Eyes rolling back in your head?

Meanwhile, in Montgomery County…

Probably Not A Fun Time For Keith Hall

A jury convicted former state Rep. W. Keith Hall, D-Phelps, on Friday of bribing a state coal mine inspector to win favorable treatment for surface mines he owned in Pike County. [H-L]

Justice Antonin Scalia may have penned the most colorful dissent to Friday’s landmark Supreme Court ruling on marriage equality, but his colleague Clarence Thomas wrote the weirdest. [HuffPo]

Gov. Steve Beshear on Friday appointed two new members to the University of Louisville Board of Trustees, potentially tipping the balance of a board divided over the actions of the university’s foundation. [C-J/AKN]

Here we go again — Mitch McConnell is still trying to repeal health care reform. Republicans in Congress are moving toward a plan to use a special budgetary process to repeal ObamaCare, after the Supreme Court ruled for a second time to uphold the controversial law. [The Hill]

Despite challenging lower court rulings throwing out Kentucky’s ban on same sex marriage, Gov. Steve Beshear moved quickly to comply with Friday’s historic U.S. Supreme Court ruling invalidating such bans in all 50 states. [Ronnie Ellis]

Keith Hall made the international news. A former Kentucky state lawmaker was convicted on Friday of bribing a former mining inspector not to cite his coal mining companies for violations. [Reuters]

The Morehead Tourism Commission agreed Thursday to pay a Lexington architectural firm to develop a master plan for the old SunnyBrook golf course. [The Morehead News]

The Supreme Court on Friday ruled 5-4 that same-sex couples nationwide have the constitutional right to marry, splitting the 2016 candidates sharply along partisan lines. [Politico]

The Board of Trustees of the Pine Mountain Settlement School has announced the appointment — effective June 1 — of Geoff Marietta as executive director. He succeeds Miriam Pride who has been serving as interim executive director since spring of last year. [Harlan Daily Enterprise]

A battle is brewing in Mississippi, as the growing animosity directed against Confederate symbols following the church shooting in Charleston has led to calls to remove the rebel pattern from the state’s flag. [BBC]

After the Supreme Court ruled all 50 states must allow same-sex marriages, Republican Matt Bevin used the decision to criticize Attorney General Jack Conway as the two men battle to be the next Kentucky governor. [WKYT]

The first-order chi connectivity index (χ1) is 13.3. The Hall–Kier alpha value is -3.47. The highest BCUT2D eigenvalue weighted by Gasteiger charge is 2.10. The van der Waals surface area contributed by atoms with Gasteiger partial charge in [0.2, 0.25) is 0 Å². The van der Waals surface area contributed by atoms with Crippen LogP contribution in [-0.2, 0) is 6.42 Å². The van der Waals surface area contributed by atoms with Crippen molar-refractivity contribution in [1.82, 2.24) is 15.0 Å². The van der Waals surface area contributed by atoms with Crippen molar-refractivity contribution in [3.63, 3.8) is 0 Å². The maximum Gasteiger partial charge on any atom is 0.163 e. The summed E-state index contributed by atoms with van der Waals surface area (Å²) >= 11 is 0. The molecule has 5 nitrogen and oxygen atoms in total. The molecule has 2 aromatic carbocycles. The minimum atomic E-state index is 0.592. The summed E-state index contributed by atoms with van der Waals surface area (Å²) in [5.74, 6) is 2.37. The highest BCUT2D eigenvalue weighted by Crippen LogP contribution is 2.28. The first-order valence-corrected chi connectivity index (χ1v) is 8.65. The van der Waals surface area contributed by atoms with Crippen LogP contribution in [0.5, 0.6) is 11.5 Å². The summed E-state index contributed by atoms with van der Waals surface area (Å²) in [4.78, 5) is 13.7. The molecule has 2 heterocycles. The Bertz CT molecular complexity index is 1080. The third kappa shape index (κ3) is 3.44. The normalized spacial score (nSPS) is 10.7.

People from around the country react to Friday’s Supreme Court decision on same-sex marriage. [NPR]

The Centers for Disease Control and Prevention has admonished South Carolina, Texas and Kentucky for failing to provide enough money from tobacco tax revenue or tobacco prevention efforts. [H-L]

President Barack Obama delivered a stirring eulogy at the funeral for the Rev. Clementa Pinckney, a South Carolina state senator and pastor who was one of nine people shot and killed at Charleston’s Emanuel African Methodist Episcopal Church last week. [HuffPo]

Next Up: Big Gay Divorce Settlements

CHERRY ON TOP OF THE DAY: W. Keith Hall was convicted of bribing that mine inspector. He’ll be sentenced September 17. Faces a decade in prison. [Damn]

Former state Rep. W. Keith Hall, D-Phelps, took the witness stand Thursday in his bribery trial to acknowledge that he paid tens of thousands of dollars to the state inspector assigned to his Pike County coal mines. [H-L]

Love wins. The U.S. Supreme Court ruled 5-4 on Friday that it is legal for all Americans, no matter their gender or sexual orientation, to marry the people they love. [HuffPo]

In a historic ruling reshaping the definition of the American family, the Supreme Court of the United States invalidated bans on same-sex marriage in Kentucky and other states, holding that gays and lesbians have the constitutional right to marry. [C-J/AKN]